tips

#MONTHLYMYTH: FOCUSING ON THE FEW

#MONTHLYMYTH: FOCUSING ON THE FEW

It’s important to consider and tailor your engagement approach to ensure you meet the needs of all stakeholders, and that includes those who have the most to say.  

This mistake, however , lies in forgetting about everyone else. Suddenly, you realise the needs and opinions of a few have demanded time, attention and resources at the expense of the rest of your stakeholders or community.

Today we’re addressing this myth by providing 9 ways to ensure diverse perspectives make it into your next process.

#MonthlyMyth: Tables enhance conversation

#MonthlyMyth: Tables enhance conversation

We are often drawn towards what we know – it’s comfortable sticking to what we are used to doing, seeing and experiencing.  However, when it comes to engagement, sometimes comfortable doesn’t equal effective, and this month’s myth is a perfect example.

#MonthlyMyth: Build it (online) and they will come

#MonthlyMyth: Build it (online) and they will come

Online tools are an important part of the modern engagement landscape.  They offer a broad range of benefits from ease and flexibility of access to handy data analysis options.   They can be absolutely worth the investment, and are integral parts of most successful, contemporary engagement processes. 

However, it's a mistake to think that a great online platform or tool alone will solve all your engagement problems or attract high levels of participation - no matter how much you spent on building it or how long you spent on perfecting it. 

This monthly myth touches on a mistake that is pretty easy to make and can catch organisations out, leaving them without much of a return on what can be a significant investment.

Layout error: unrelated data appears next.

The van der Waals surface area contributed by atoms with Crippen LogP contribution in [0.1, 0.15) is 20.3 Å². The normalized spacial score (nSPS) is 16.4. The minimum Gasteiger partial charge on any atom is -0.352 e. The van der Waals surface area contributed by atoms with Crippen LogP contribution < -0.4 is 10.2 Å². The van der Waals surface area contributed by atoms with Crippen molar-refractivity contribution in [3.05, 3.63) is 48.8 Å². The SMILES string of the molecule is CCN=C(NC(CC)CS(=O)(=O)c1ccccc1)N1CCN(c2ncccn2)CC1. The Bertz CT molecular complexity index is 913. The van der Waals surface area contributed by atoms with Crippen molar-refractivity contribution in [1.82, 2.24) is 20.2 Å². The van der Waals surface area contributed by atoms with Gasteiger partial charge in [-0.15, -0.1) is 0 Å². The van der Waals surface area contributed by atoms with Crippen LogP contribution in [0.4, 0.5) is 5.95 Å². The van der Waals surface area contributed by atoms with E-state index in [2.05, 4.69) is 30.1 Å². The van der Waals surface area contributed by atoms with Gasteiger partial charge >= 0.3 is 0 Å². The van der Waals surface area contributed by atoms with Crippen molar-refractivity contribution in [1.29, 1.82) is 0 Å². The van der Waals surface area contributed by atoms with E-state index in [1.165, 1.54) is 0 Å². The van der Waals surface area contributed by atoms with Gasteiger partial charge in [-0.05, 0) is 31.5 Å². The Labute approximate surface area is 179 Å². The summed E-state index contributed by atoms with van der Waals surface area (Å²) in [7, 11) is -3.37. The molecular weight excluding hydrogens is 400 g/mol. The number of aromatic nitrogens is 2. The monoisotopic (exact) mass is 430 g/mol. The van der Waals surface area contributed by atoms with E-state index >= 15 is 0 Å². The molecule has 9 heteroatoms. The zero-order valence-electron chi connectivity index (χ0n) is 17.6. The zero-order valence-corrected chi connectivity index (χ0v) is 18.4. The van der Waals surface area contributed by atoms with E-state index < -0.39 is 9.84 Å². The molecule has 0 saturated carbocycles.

#MonthlyMyth: Tight communication reins = risk minimisation

#MonthlyMyth: Tight communication reins = risk minimisation

Many organisations try to minimise risk by 'holding the reins tight' when it comes to communicating with their communities and stakeholders around engagement processes and major projects/decisions. 

This so-called 'risk averse' approach tends to include carefully constructing tightly worded (yet often very uninformative) key messages and strictly withholding any information deemed potentially inflammatory or uncomfortable - even when inextricably relevant to the issue at hand.

There's also approval processes applied to the release of any information, which can slow down communication activities - sometimes to a considerable extent - depending on how rigid or intricate these processes are. 

While organisations tend to feel comfortable with this well-worn approach, the promise of 'safety' through control is generally just an illusion.  

11 ADVISORY COMMITTEE CHALLENGES & HOW TO OVERCOME THEM

11 ADVISORY COMMITTEE CHALLENGES & HOW TO OVERCOME THEM

Advisory committees – we love them and we hate them – and we can’t stop setting them up. They're possibly the number one method of engagement in Australia.

When used effectively, these groups (also called stakeholder/community reference groups and a whole host of other titles) can provide an opportunity to gather local knowledge and input, test ideas and proposals and improve communication and relationships.  However, when used improperly, run poorly, or put in place as a substitute for a comprehensive engagement process, they can create more risk than reward.

This post will help you to overcome some of the biggest challenges associated with advisory committees, and ensure that both organisation and group benefits from the experience.

#MONTHLYMYTH - EVERYDAY CITIZENS & COMPLEX TOPICS

#MONTHLYMYTH - EVERYDAY CITIZENS & COMPLEX TOPICS

Welcome to our February #MonthlyMyth post!  Today, we're exploring a commonly held belief that prevents many organisations from engaging in a meaningful way with citizens around complex, technical or information-rich issues. 

This one misconception can reduce an engagement process to a surface exercise without any real outcomes, create unintended and less than desirable consequences down the track and even prevent a potentially valuable engagement process from happening altogether. 

So let's get into it - what can everyday citizens REALLY handle and should we ask them to handle it?

INSIGHTS INTO PECHA KUCHA – THE ART OF CONCISE PRESENTATIONS

INSIGHTS INTO PECHA KUCHA – THE ART OF CONCISE PRESENTATIONS

The MosaicLab team is regularly involved in events that feature speakers and presentations.  As we all know, regular old PowerPoint presentations can sometimes be a little lengthy, dull and un-engaging.  So, to shake things up and ensure each presentation really connects with the audience, we often encourage the speakers we work with to adopt a very high-energy, fast-paced style of presenting known as Pecha Kucha ...